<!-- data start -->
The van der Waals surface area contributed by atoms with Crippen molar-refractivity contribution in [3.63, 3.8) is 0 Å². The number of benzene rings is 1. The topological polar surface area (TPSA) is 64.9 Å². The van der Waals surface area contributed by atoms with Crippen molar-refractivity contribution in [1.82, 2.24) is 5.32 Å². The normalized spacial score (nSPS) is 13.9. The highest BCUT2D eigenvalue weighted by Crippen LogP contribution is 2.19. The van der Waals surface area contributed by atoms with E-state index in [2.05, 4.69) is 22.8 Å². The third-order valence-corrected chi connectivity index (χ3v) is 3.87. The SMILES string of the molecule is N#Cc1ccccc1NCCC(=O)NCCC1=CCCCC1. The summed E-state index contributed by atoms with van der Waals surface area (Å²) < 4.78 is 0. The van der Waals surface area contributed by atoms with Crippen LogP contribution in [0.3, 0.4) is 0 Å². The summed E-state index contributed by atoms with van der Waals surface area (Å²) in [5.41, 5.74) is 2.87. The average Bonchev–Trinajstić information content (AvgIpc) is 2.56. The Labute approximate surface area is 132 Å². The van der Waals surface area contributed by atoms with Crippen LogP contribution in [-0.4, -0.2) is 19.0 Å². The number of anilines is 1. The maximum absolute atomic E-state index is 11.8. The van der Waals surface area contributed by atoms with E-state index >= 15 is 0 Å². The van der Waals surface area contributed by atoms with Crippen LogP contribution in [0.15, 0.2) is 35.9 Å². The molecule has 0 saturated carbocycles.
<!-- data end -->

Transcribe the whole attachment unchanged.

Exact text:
The van der Waals surface area contributed by atoms with Crippen molar-refractivity contribution in [3.63, 3.8) is 0 Å². The number of benzene rings is 1. The topological polar surface area (TPSA) is 64.9 Å². The van der Waals surface area contributed by atoms with Crippen molar-refractivity contribution in [1.82, 2.24) is 5.32 Å². The normalized spacial score (nSPS) is 13.9. The highest BCUT2D eigenvalue weighted by Crippen LogP contribution is 2.19. The van der Waals surface area contributed by atoms with E-state index in [2.05, 4.69) is 22.8 Å². The third-order valence-corrected chi connectivity index (χ3v) is 3.87. The SMILES string of the molecule is N#Cc1ccccc1NCCC(=O)NCCC1=CCCCC1. The summed E-state index contributed by atoms with van der Waals surface area (Å²) < 4.78 is 0. The van der Waals surface area contributed by atoms with Crippen LogP contribution in [0.3, 0.4) is 0 Å². The summed E-state index contributed by atoms with van der Waals surface area (Å²) in [5.41, 5.74) is 2.87. The average Bonchev–Trinajstić information content (AvgIpc) is 2.56. The Labute approximate surface area is 132 Å². The van der Waals surface area contributed by atoms with Crippen LogP contribution in [-0.4, -0.2) is 19.0 Å². The number of anilines is 1. The maximum absolute atomic E-state index is 11.8. The van der Waals surface area contributed by atoms with E-state index >= 15 is 0 Å². The van der Waals surface area contributed by atoms with Crippen LogP contribution in [0.15, 0.2) is 35.9 Å². The molecule has 0 saturated carbocycles.